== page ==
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Sovereign Defaults: has the current system resulted in lasting (re)solutions?

Author

Listed:
  • Rodrigo Mariscal
  • Andrew Powell
  • Guido Sandleris
  • Pilar Tavella

Abstract

The current system of sovereign debt renegotiation has tended to produce restructuring agreements with low haircuts and relatively few events with deeper haircuts. Although this may seem like a successful outcome we uncovered a new empirical fact that throws some doubts on this interpretation, namely that renegotiations that end up in relatively low haircuts are frequently followed by a subsequent renegotiation soon afterwards. Low haircuts and re-renegotiations seems to be the name of the game under the current system. Yet most models of sovereign default consider only a single type of default and ignore multiple renegotiations completely. In this paper, we develop a DSGE model where countries can default in different ways and in which multiple credit events are possible. We solve the model numerically and show how countries may default in different ways and renegotiate debt multiple times. We discuss how recent changes in the international financial architecture may affect the way in which countries default in the future.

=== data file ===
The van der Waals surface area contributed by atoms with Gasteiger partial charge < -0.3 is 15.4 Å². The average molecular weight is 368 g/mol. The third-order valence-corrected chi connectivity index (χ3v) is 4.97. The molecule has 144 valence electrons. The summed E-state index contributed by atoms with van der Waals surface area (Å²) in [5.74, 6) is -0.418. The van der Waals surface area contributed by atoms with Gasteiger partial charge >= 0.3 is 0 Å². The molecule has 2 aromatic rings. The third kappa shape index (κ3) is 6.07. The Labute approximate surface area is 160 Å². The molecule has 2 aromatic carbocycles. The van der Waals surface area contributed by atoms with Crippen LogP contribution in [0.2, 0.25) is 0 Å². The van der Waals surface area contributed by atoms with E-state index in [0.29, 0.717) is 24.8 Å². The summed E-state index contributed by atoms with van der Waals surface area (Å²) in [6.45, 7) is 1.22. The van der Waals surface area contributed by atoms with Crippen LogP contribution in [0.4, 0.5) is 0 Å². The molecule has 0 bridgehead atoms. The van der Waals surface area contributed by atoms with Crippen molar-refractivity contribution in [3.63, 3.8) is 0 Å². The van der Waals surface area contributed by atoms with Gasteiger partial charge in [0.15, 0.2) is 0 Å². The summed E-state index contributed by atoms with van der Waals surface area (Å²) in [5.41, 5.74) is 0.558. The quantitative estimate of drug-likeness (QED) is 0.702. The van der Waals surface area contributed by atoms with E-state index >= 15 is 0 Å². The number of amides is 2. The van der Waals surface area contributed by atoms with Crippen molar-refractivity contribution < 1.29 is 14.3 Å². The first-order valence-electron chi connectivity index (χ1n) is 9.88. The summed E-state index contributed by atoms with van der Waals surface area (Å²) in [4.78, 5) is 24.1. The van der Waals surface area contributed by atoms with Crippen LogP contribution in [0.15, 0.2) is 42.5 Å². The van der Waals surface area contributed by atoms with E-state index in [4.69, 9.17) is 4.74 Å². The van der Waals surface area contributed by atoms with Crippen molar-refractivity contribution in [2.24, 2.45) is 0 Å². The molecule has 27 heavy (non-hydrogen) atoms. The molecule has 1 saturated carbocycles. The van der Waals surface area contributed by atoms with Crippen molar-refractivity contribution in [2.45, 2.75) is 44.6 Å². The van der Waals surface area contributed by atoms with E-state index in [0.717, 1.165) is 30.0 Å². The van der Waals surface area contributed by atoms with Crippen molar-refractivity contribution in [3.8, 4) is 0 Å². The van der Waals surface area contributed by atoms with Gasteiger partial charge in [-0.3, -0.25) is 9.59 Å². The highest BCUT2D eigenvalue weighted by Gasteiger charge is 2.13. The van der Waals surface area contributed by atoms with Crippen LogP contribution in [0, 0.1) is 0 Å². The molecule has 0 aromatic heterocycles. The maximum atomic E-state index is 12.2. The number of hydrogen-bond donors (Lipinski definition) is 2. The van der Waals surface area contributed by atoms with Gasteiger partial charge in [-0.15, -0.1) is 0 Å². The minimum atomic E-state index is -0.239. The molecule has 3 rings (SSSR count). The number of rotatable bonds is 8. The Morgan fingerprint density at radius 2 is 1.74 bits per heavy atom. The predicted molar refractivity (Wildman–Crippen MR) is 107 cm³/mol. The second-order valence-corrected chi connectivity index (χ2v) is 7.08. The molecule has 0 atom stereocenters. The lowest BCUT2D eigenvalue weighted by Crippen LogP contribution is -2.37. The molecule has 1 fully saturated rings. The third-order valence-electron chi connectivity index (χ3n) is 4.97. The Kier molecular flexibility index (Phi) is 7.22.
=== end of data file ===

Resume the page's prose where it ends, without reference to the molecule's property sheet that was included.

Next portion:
Suggested Citation

  • Rodrigo Mariscal & Andrew Powell & Guido Sandleris & Pilar Tavella, 2015. "Sovereign Defaults: has the current system resulted in lasting (re)solutions?," Business School Working Papers 2015-03, Universidad Torcuato Di Tella.
  • Handle: RePEc:udt:wpbsdt:2015-03
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    Blog mentions

    As found by EconAcademics.org, the blog aggregator for Economics research:
    1. Imagine Riding the Ceteris Pari-bus into the Sunset ... in Argentina
      by Anna Gelpern in Credit Slips on 2019-11-06 01:36:18

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    Cited by:

    1. Sayantan Ghosal & Marcus Miller, 2019. "Introduction to the special issue on sovereign debt restructuring," Oxford Economic Papers, Oxford University Press, vol. 71(2), pages 309-319.
    2. Sayantan Ghosal & Marcus Miller & Kannika Thampanishvong, 2019. "Waiting for a haircut? A bargaining perspective on sovereign debt restructuring," Oxford Economic Papers, Oxford University Press, vol. 71(2), pages 405-420.

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